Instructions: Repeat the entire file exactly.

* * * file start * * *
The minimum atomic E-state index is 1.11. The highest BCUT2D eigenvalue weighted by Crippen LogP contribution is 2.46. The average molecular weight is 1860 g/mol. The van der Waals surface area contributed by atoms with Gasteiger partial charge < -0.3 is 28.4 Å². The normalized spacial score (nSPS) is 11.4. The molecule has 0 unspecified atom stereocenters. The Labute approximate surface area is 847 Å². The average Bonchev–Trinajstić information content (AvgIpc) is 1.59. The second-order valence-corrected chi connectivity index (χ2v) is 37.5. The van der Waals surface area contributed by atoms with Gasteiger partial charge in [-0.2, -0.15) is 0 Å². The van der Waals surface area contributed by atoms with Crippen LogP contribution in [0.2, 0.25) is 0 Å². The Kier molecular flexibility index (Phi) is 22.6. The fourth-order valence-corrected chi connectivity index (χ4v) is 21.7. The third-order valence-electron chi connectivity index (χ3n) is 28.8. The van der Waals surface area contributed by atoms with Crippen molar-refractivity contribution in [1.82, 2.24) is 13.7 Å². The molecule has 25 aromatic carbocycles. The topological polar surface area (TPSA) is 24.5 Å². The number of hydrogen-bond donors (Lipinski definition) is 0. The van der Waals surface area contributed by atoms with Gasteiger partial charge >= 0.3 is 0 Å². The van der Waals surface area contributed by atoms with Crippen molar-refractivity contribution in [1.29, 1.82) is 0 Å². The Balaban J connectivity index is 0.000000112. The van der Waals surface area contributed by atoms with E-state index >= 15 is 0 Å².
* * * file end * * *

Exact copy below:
The minimum atomic E-state index is 1.11. The highest BCUT2D eigenvalue weighted by Crippen LogP contribution is 2.46. The average molecular weight is 1860 g/mol. The van der Waals surface area contributed by atoms with Gasteiger partial charge < -0.3 is 28.4 Å². The normalized spacial score (nSPS) is 11.4. The molecule has 0 unspecified atom stereocenters. The Labute approximate surface area is 847 Å². The average Bonchev–Trinajstić information content (AvgIpc) is 1.59. The second-order valence-corrected chi connectivity index (χ2v) is 37.5. The van der Waals surface area contributed by atoms with Gasteiger partial charge in [-0.2, -0.15) is 0 Å². The van der Waals surface area contributed by atoms with Crippen LogP contribution in [0.2, 0.25) is 0 Å². The Kier molecular flexibility index (Phi) is 22.6. The fourth-order valence-corrected chi connectivity index (χ4v) is 21.7. The third-order valence-electron chi connectivity index (χ3n) is 28.8. The van der Waals surface area contributed by atoms with Crippen molar-refractivity contribution in [1.82, 2.24) is 13.7 Å². The molecule has 25 aromatic carbocycles. The topological polar surface area (TPSA) is 24.5 Å². The number of hydrogen-bond donors (Lipinski definition) is 0. The van der Waals surface area contributed by atoms with Gasteiger partial charge >= 0.3 is 0 Å². The van der Waals surface area contributed by atoms with Crippen molar-refractivity contribution in [1.29, 1.82) is 0 Å². The Balaban J connectivity index is 0.000000112. The van der Waals surface area contributed by atoms with E-state index >= 15 is 0 Å².